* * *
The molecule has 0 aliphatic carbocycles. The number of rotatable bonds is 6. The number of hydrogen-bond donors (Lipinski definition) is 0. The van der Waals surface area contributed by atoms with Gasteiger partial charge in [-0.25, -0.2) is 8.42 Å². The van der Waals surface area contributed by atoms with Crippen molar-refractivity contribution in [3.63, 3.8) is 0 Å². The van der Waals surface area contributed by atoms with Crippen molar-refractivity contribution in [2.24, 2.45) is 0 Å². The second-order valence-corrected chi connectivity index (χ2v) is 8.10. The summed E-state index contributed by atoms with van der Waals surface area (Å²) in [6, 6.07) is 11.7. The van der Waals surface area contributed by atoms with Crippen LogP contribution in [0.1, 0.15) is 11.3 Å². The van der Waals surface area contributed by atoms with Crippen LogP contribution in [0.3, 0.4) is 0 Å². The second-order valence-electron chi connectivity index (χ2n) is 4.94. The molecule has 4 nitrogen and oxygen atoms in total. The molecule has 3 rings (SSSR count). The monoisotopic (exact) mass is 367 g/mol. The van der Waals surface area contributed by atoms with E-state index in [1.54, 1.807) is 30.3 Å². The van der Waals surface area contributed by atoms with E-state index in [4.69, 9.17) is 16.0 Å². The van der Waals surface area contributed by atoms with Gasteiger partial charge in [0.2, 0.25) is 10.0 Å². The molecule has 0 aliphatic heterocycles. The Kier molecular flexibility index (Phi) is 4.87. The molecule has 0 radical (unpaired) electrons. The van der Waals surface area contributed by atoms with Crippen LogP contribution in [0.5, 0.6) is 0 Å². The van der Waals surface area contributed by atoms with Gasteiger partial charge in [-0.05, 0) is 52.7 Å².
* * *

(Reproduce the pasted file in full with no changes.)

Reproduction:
The molecule has 0 aliphatic carbocycles. The number of rotatable bonds is 6. The number of hydrogen-bond donors (Lipinski definition) is 0. The van der Waals surface area contributed by atoms with Gasteiger partial charge in [-0.25, -0.2) is 8.42 Å². The van der Waals surface area contributed by atoms with Crippen molar-refractivity contribution in [3.63, 3.8) is 0 Å². The van der Waals surface area contributed by atoms with Crippen molar-refractivity contribution in [2.24, 2.45) is 0 Å². The second-order valence-corrected chi connectivity index (χ2v) is 8.10. The summed E-state index contributed by atoms with van der Waals surface area (Å²) in [6, 6.07) is 11.7. The van der Waals surface area contributed by atoms with Crippen LogP contribution in [0.1, 0.15) is 11.3 Å². The van der Waals surface area contributed by atoms with Crippen LogP contribution in [0.3, 0.4) is 0 Å². The second-order valence-electron chi connectivity index (χ2n) is 4.94. The molecule has 4 nitrogen and oxygen atoms in total. The molecule has 3 rings (SSSR count). The monoisotopic (exact) mass is 367 g/mol. The van der Waals surface area contributed by atoms with E-state index in [1.54, 1.807) is 30.3 Å². The van der Waals surface area contributed by atoms with E-state index in [4.69, 9.17) is 16.0 Å². The van der Waals surface area contributed by atoms with Gasteiger partial charge in [0.2, 0.25) is 10.0 Å². The molecule has 0 aliphatic heterocycles. The Kier molecular flexibility index (Phi) is 4.87. The molecule has 0 radical (unpaired) electrons. The van der Waals surface area contributed by atoms with Crippen LogP contribution in [0.5, 0.6) is 0 Å². The van der Waals surface area contributed by atoms with Gasteiger partial charge in [-0.05, 0) is 52.7 Å².